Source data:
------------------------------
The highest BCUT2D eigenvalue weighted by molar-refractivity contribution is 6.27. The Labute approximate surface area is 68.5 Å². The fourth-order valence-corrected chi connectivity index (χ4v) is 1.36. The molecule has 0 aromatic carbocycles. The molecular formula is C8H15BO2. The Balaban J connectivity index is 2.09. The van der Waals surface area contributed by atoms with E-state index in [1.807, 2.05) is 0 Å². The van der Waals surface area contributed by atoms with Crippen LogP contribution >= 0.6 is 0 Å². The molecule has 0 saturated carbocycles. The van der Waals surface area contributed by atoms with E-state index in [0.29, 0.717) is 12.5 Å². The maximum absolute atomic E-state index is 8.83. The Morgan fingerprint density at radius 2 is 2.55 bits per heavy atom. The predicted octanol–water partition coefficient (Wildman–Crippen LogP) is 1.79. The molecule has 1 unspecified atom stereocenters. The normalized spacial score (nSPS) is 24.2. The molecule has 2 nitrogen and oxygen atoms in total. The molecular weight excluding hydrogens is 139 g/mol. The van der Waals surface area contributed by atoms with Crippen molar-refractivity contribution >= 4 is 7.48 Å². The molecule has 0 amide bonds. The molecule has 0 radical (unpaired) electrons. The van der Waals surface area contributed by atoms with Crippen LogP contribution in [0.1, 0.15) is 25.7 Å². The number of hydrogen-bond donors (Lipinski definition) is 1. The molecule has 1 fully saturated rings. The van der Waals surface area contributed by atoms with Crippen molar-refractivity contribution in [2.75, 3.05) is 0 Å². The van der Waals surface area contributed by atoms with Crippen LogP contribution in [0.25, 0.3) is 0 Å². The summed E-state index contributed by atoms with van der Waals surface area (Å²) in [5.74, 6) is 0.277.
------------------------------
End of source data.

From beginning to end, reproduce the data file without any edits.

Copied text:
The highest BCUT2D eigenvalue weighted by molar-refractivity contribution is 6.27. The Labute approximate surface area is 68.5 Å². The fourth-order valence-corrected chi connectivity index (χ4v) is 1.36. The molecule has 0 aromatic carbocycles. The molecular formula is C8H15BO2. The Balaban J connectivity index is 2.09. The van der Waals surface area contributed by atoms with E-state index in [1.807, 2.05) is 0 Å². The van der Waals surface area contributed by atoms with Crippen LogP contribution >= 0.6 is 0 Å². The molecule has 0 saturated carbocycles. The van der Waals surface area contributed by atoms with E-state index in [0.29, 0.717) is 12.5 Å². The maximum absolute atomic E-state index is 8.83. The Morgan fingerprint density at radius 2 is 2.55 bits per heavy atom. The predicted octanol–water partition coefficient (Wildman–Crippen LogP) is 1.79. The molecule has 1 unspecified atom stereocenters. The normalized spacial score (nSPS) is 24.2. The molecule has 2 nitrogen and oxygen atoms in total. The molecular weight excluding hydrogens is 139 g/mol. The van der Waals surface area contributed by atoms with Crippen molar-refractivity contribution >= 4 is 7.48 Å². The molecule has 0 amide bonds. The molecule has 0 radical (unpaired) electrons. The van der Waals surface area contributed by atoms with Crippen LogP contribution in [0.1, 0.15) is 25.7 Å². The number of hydrogen-bond donors (Lipinski definition) is 1. The molecule has 1 fully saturated rings. The van der Waals surface area contributed by atoms with Crippen molar-refractivity contribution in [2.75, 3.05) is 0 Å². The van der Waals surface area contributed by atoms with Crippen LogP contribution in [0.25, 0.3) is 0 Å². The summed E-state index contributed by atoms with van der Waals surface area (Å²) in [5.74, 6) is 0.277.